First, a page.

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Published March 09. 2013 09:02AM

In my youth, I was lucky to have a small-town movie theater right down the street from our home. The Saturday matinees were great - especially when there was a western showing.

I loved Roy Rogers and Dale Evans. When they rode their horses and sang "Happy Trails," everything seemed right with the world. Old Gabby Hayes used to say "Howdy, Pardner" to Roy. Even though his character was intended to be the comic relief, the viewer knew that old Gabby would protect Roy's back.

That's what a partner does - protect your back. Whether it's a business partner, a partner in crime, a bridge partner, a silent partner, or a marriage partner, you can count on them to share the load. Life is easier with the right partner.

A friend of ours lost her husband to a massive, sudden heart attack. They had been married for a long time and had a good life together. She told me that her biggest fear is being without her life partner. She misses the comfort of sharing thoughts, events, and daily routines with him. Life will be changed forever for her.

When you check the definition of a "partner," you find that one of the original meanings of the word was "one of the heavy timbers used to strengthen the ship's deck to support the mast." Other synonyms include 'associate' and 'colleague.' A partner is a good thing to have.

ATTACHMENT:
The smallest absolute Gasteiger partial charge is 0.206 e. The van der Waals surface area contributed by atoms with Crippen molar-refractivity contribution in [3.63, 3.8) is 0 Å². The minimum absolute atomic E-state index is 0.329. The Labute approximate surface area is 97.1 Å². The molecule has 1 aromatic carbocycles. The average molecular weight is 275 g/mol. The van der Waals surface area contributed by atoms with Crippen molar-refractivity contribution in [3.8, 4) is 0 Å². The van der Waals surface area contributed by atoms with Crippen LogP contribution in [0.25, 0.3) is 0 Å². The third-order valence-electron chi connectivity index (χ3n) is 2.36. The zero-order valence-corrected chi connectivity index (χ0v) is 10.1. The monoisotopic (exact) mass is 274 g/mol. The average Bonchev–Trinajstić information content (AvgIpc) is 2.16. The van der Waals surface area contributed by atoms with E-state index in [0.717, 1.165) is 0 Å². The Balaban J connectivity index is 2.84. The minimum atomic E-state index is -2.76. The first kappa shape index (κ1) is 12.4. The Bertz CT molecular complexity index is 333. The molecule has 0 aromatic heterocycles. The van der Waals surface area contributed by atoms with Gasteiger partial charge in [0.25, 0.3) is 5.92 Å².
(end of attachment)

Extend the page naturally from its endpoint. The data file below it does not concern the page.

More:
When Jim and I play cards with friends, it's usually the men against the women. Some marriage partners prefer NOT to be card partners. Wonder why? Sometimes, card partners screw up and disappoint each other. Some married people don't like to cause marital stress during a game. Jim and I are lucky. We like to be partners.

Actually, some married people don't act much like partners. They live separate lives. Some keep separate bank accounts, take separate vacations, and don't seem to enjoy each other's company very much. Theirs is a 'limited' partnership. If they sat on horses and sang "Happy Trails," the horses would probably buck them off.

Other married partners enjoy each other's company so much that they can be stuck together in a car for a 12-hour road trip and never mind it a bit. Others can work together at chores around the house and enjoy sharing the job. For the lucky marriage partners, housework gets divided, chores are made lighter, decisions are mutual, and compromises are easily reached.

On a recent Caribbean cruise, I participated in a trivia game. We were all asked to partner with a stranger. Not knowing the other person made the task tricky. An elderly gentleman and I chose each other.

He said, "I know sports, history, and current events." I said, "I know literature, music, and the arts." We were good partners and won the contest. What one didn't know, the other did. We made a formidable team.

I think that is the beauty of a true partnership - bringing something unique to the relationship.

Whether it is your husband of many years or a stranger you meet on a ship, sharing lives is the basis for a fine partnership.

In the words of Gabby Hayes, "See you later, pardner!"


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